Every vendor is pushing a threat intelligence feed, program, and/or product. How does a lean organisation separate the hype from the actual value?
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Phishing has been around almost as long as the internet, but its still going strong and getting more sophisticated. Why? Because it works.
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Thursday at RSA ended with a lecture by Dr Peter Warren Singer from the Brookings Institute. And coming after the dry and somewhat predictable speech from FBI director Robert S Mueller (the third, no less) it ended the day's proceedings with some ethical dynamics. It also effectively ended the conference, as while things happen on the Friday, the important stuff tends to play out from Tuesday to Thursday.
Warren Singer's lecture focused on the growing use of robotics device and drones in warfare. As I said in my preview, the Merseyside police are experimenting with a CCTV drone but what came out of this talk was something else. What we are witnessing, insisted Warren was a technological and sociological revolution as profound as the invention of the automobile and the internet.
Robotics may well come to change our lives domestically but just as the internet was first developed for the military, it is the military that is advancing the state of the robotic art. And nothing advances technology faster than warfare. The conflicts in Iraq and Afghanistan, where IEDs are daily claiming human lives, are seeing increasing use of robot devices to track and destroy lethal weapons. The pictures that accompanied the talk showed all sorts of super advanced machines, including unmanned flying machines that are being developed to drop bombs and survey enemy positions.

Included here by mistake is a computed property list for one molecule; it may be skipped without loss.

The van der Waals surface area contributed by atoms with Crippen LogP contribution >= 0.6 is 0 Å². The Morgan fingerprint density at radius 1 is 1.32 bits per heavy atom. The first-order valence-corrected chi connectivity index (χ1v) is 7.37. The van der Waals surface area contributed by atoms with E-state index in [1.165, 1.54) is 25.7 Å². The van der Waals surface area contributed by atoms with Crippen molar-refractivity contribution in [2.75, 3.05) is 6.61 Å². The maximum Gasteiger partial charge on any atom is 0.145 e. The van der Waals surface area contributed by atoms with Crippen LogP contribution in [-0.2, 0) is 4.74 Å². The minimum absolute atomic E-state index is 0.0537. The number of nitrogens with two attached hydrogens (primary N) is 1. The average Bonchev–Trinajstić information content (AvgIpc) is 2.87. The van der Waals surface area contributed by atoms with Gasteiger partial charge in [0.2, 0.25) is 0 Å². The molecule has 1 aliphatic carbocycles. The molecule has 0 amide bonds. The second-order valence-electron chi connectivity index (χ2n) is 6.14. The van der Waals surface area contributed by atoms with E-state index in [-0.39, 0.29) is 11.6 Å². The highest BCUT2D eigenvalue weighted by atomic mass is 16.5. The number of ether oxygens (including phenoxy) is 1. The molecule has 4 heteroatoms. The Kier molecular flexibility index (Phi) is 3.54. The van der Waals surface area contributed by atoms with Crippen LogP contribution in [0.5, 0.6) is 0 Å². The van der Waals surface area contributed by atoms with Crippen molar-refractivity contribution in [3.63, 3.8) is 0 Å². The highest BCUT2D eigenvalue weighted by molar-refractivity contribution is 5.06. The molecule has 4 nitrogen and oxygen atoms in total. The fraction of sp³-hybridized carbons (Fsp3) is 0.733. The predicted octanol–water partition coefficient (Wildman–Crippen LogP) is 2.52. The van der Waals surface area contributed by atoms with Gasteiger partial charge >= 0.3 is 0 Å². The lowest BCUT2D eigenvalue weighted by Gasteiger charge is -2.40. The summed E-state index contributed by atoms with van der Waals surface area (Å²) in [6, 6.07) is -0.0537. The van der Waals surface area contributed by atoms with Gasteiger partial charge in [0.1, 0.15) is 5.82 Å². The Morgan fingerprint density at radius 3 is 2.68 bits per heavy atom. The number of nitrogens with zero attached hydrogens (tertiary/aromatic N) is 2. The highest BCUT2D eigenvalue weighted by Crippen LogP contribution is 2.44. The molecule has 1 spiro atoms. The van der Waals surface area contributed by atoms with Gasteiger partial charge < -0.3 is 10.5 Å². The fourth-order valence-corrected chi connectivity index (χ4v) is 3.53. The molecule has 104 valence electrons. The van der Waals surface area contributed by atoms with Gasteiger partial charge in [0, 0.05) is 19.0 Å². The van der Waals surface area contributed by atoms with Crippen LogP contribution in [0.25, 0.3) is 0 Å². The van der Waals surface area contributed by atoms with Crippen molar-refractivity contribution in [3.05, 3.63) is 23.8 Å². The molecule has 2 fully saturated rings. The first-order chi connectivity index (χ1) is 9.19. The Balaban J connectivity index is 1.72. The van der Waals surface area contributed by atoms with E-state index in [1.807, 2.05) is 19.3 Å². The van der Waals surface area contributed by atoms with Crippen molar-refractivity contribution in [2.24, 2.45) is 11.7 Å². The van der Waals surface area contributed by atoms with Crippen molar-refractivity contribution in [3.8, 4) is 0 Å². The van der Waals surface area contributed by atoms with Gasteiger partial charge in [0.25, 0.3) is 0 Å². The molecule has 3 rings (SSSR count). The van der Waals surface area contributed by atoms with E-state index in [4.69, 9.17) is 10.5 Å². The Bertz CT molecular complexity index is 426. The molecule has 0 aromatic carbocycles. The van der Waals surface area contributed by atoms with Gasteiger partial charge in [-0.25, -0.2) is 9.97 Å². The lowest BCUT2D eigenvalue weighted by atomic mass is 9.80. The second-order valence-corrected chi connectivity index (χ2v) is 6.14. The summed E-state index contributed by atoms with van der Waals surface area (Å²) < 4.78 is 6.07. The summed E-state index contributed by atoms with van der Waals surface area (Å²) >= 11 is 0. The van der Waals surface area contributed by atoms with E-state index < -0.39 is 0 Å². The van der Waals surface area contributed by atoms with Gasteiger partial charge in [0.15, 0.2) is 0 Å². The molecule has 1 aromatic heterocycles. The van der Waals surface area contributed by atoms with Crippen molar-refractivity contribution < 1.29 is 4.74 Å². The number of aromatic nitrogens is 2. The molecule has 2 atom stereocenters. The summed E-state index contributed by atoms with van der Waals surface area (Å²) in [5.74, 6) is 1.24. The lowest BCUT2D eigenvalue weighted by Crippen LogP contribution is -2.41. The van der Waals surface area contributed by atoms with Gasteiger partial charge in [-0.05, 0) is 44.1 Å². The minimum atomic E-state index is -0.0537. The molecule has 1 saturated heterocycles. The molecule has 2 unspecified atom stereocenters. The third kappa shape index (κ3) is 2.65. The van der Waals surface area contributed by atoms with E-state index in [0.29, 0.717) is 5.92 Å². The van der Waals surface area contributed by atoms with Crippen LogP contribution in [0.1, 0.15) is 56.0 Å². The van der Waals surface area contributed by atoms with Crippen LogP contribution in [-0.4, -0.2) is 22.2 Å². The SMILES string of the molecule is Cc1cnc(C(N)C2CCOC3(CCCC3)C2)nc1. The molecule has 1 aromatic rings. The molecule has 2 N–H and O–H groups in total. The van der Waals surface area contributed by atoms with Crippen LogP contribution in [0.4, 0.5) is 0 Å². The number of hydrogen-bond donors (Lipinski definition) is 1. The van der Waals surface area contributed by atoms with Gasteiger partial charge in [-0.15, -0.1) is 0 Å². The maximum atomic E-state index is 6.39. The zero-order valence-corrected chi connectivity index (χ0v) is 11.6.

As expected, most of this stuff is being developed by and for the United States, but as Singer made clear, a technological lead doesn't last long in warfare - just ask the British after they invented the tank. The German Army simply copied it, thus inventing a new kind of mechanised warfare.
In the internet age, maintaining a technical edge will prove harder. Modern warfare depends on IT and code. The internet exists for America's (and by extension its allies') enemies to exploit software that may be developed far from the US homeland. Warfare, he said, was going open source. As an example he said that the editor of US Wired managed to build himself his own drone for less than $1,000 by sourcing code and instructions directly from the web.
Your enemies can use the same technology very quickly. In the 2008 conflict with Israel, Hezbollah fired off 400 unmanned drones against Israel (and no prizes for guessing who supplied them). In Iraq, an IED was detonated remotely from the comfort of an insurgent's home. There is, he said, an iPhone app that can control a drone carrying two pounds of payload. Two pounds of explosive can do a lot of damage. That's not going to feature in any fashionable Apple ad any time soon.
The point is robotics can be used by anyone with the same ingenuity used to develop IEDs. Imagine that applied to drones and internet available source code. Suicide bombers don't have to be suicidal anymore. This is Al Qaeda 2.0 said Warren Singer. More chilling was this final thought: what happens when US cyber tanks are hacked and reprogrammed to attack their masters? If that sounds a little too close to Skynet and the Terminator movies, then that's probably because it is. We are entering a new and uncertain age.